May 2016 Mega Update
Well after using it for almost two years now I thought I'd write an update. I decided to up my game a little too so there have been quite a number of changes.
First of all I have worked to improve the vacuum attachment. I'll update that information on my Vacuum page. I've wanted to add a touch plate for the Z-Axis for some time but I've been limited because of I/O ports. Plus I've been reading a lot about laser cutters and it seems to me I could probably easily add one to my existing CNC. Plus I read about a laser sight to make the X-Y alignment easier. So with all that in mind I embarked upon some major changes.
Laser Sight for X-Y Alignment
So I wanted to add a new laser sight. This is connected to the router base and shoots a easy to see set of red crosshairs onto the work table. The idea is that you line it up on the corner of your work piece and then press a button to execute a macro. That macro knows the exact distance (X and Y) between the cross hairs and the center of the router spindle so it can then do the math and set the spindle home position.
To do this I wanted the laser mounted so I don't have to remove the dust shoe to sight it. The laser also has to shoot straight up and down, otherwise the measurement would change depending upon the hieight of the Z Axis. I also had to run a 5 volt wire to the router mount and add an easily accessible push on/ push off button next to the laser (Amazon $ 8.00 with LED light). I found the lasers on Amazon (2 pack for $ 9.00) and I bought a heat sink there as well. The heat sink really isn't needed for this as the laser doesn't get hot but it does make for a nice mount. That was also on Amazon for about $ 4.00. Total cost to add the laser sight was about $ 21.00.
I'll cover the sighting macro in the software section below.
Computer Connection Upgrade
The CNC hardware is made to communicate to the computer using the pins of a parallel printer port. Parallel printer ports have become somewhat obsolete over the last few years and are now difficult to get on a typical PC. Plus for some computers, such as laptops, it is hard to communicate exact timed pulses over the parallel port. So, knowing this when I built my CNC 2 years ago, I bought a UC100 controller for it. This plugs into the PC with a USB serial port and then converts those signals to a parllel port for use with the CNC hardware. This has turned out to work very well. Rumor has it that it can even work on a laptop computer too which the regular parllel port could not.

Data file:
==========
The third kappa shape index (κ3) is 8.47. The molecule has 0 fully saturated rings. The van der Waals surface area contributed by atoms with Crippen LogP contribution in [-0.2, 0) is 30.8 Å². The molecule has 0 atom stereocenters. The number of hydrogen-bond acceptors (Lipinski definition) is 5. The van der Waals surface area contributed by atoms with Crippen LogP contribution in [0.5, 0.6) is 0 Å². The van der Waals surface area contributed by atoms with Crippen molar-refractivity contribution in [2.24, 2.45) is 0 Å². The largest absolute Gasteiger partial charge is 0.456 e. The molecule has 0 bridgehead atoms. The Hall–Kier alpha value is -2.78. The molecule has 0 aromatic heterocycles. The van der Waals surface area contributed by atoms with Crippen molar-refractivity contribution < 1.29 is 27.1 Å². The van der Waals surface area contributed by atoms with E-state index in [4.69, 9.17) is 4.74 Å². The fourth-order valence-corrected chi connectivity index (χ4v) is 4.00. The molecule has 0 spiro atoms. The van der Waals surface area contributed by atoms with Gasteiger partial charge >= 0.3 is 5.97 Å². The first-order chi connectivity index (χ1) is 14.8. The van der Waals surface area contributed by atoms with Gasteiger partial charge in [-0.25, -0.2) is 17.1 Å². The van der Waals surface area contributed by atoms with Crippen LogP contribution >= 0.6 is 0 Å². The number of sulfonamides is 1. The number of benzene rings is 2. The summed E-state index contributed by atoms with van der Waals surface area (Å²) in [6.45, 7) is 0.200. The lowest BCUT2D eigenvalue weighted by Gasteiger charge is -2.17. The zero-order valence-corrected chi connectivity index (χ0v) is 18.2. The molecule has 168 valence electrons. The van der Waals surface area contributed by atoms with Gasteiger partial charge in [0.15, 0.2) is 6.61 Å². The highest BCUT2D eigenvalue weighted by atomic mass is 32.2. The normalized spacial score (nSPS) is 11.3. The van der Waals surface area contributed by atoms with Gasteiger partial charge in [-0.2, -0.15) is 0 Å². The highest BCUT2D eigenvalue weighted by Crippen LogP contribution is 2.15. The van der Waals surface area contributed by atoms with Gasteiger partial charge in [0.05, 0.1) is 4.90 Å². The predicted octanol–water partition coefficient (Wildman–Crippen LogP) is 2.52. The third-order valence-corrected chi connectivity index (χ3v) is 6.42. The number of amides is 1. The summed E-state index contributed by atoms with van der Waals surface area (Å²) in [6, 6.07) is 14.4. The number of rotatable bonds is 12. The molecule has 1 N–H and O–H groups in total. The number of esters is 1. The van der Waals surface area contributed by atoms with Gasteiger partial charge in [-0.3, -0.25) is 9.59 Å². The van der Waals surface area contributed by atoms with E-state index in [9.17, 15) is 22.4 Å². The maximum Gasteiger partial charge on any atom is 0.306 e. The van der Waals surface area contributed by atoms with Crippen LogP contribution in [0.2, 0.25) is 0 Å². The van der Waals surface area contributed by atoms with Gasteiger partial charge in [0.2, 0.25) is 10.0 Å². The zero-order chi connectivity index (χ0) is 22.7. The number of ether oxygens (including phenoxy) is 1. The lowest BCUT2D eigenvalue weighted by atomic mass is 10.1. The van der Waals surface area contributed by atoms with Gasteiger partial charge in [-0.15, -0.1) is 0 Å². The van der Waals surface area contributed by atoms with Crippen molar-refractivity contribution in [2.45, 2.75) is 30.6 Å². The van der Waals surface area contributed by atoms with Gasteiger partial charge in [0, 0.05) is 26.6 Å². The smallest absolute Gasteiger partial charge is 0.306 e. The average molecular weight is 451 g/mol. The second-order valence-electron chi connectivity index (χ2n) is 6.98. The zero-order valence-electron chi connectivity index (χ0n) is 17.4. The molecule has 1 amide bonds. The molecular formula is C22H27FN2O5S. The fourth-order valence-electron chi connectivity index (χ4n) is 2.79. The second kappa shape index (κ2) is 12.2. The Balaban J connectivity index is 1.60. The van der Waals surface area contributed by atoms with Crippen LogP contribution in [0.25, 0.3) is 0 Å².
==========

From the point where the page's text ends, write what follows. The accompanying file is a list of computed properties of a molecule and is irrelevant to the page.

The only issue has been that the CNC uses the various pins on the port for communication and as I add more features I need to utilize more pins. It has extra "output" pins but I've always needed more "input" pins. So with this upgrade I changed out my UC100 for a UC400ETH. The UC400ETH simulates 2 printer ports instead of just one. It also now connects using Ethernet network instead of USB. This means in theory I can now have the PC driving the CNC located anywhere on my network although it seems I'd always want it close by. It also gives me plenty of pins for both input and output. I bought this from A Quick CNC for $ 150.00. As an added bonus it came with a free license for their UCCNC software which has turned out to be a critical piece of my upgrade.
Laser Cutter / Engraver
I read up on lasers and decided the 2 watt laser is the best bang for the buck. I bought one off Amazon for $ 58.00 plus a driver board dir $ 26.00. Also had to be sure and get some laser eye protection goggles ($ 10.00). This worked well for testing but for the real production I decided to step it up to a little better. So I bought a 2.8 watt laser driver kit from J Tech Photonics for $ 350.00. It came with a great controller board, laser and heat sink. I also bought a cooling fan from Amazon ($ 9.00). The laser came with instructions for focussing and getting the current adjusted right. I am running it off 1 watt of power which seems to work great. It can be adjusted for up to 2.8 watts but that will decrease the life of the laser and I don't need it at this point.
So I've always used Mach3 to drive the CNC and that's worked pretty good. I did research and found that there is a screen upgrade put out for Mach3 called the "2010 Screenset". It is not from the makers of Mach3 but from another company. I got this and put it in my Mach3. It worked really well. It changed the screen to be much more user friendly with more of what I want to see. It also had easy macros in it for the laser crosshair sighting. It also had features to do Z homing and bit changeouts (more on that later). All in all it was a cheap and easy upgrade to Mach3.